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A Moment for Jarvis Cocker’s Sheffield

One of the (dis)advantages of focusing my music research in a juggernaut of a tourist trap city like Washington, DC has been watching post-punk music seep through the cracks in the collective imaginary of place. DC (like Paris, my other city of focus) doesn’t need to lean on music to attract visitors, so on the rare instances when it includes music in the conversation, it’s noteworthy.

I was thinking about this today as I started hacking away at the summer writing process when this CityLab article came through on my twitter feed. Few (if any) post-punk bands have encapsulated “Sheffield” better than Pulp, not only because Jarvis Cocker started the band in 1978 during the “big bang” of the post-punk era in the UK. Geographers like Philip Long (2014) have placed Cocker’s music front-and-center in discussions about collective identity of that city, and now the city’s transit authority are literally inscribing his voice into their urban infrastructure. They are inserting Jarvis into the quotidian machinations of Sheffield, regardless of whether those riding the tram are his fans.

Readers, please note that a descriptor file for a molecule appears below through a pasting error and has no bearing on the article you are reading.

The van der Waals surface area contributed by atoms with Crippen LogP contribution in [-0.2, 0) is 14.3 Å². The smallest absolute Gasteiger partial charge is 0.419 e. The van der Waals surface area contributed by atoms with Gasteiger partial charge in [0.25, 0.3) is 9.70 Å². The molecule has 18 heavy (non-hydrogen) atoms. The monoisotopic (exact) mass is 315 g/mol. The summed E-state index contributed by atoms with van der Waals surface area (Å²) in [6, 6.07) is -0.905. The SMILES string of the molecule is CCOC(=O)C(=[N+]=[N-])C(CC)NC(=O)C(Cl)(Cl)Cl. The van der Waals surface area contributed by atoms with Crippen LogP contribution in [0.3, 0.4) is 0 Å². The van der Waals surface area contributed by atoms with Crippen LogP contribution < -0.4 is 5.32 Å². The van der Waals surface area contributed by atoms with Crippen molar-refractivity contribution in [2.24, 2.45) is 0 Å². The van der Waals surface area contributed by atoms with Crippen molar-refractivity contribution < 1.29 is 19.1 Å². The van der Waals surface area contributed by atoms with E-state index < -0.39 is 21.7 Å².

This whole thing seems like both 1) a city retroactively owning one of her most talented and influential sons as well as 2) a statement about the value of the music that would eventually evolve into the easily collectivized and nationally homogenized Britpop of the 90’s (which would catapult Pulp into international fame). This genre and scene were a bit slower to gain officially-sanctioned civic immortality than the New Wave of British Heavy Metal (Long mentions that the Sheffield Public Library has published a walking tour about Def Leppard; also pretty cool), but two decades isn’t really that brutal of a lag. It doesn’t seem like Jarvis was ever in it for the transit voice-over career.

At any rate, these are the little things that earn a quality mention in the dissertation.

Liner Notes:
Long, Philip. “Popular Music, Psychogeography, Place Identity and Tourism: The Case of Sheffield.” Tourist Studies 14.1 (2014): 48-65.

Places mentioned in Pulp Songs Wiki that I just found  whilegoogling “Stanhope Rd”:
http://www.pulpwiki.net/Pulp/Places

During some last-minute fact-checking, I discovered that Jarvis’ estranged father Mac Cocker, a radio DJ in Australia for the past 3 decades, passed away on Friday.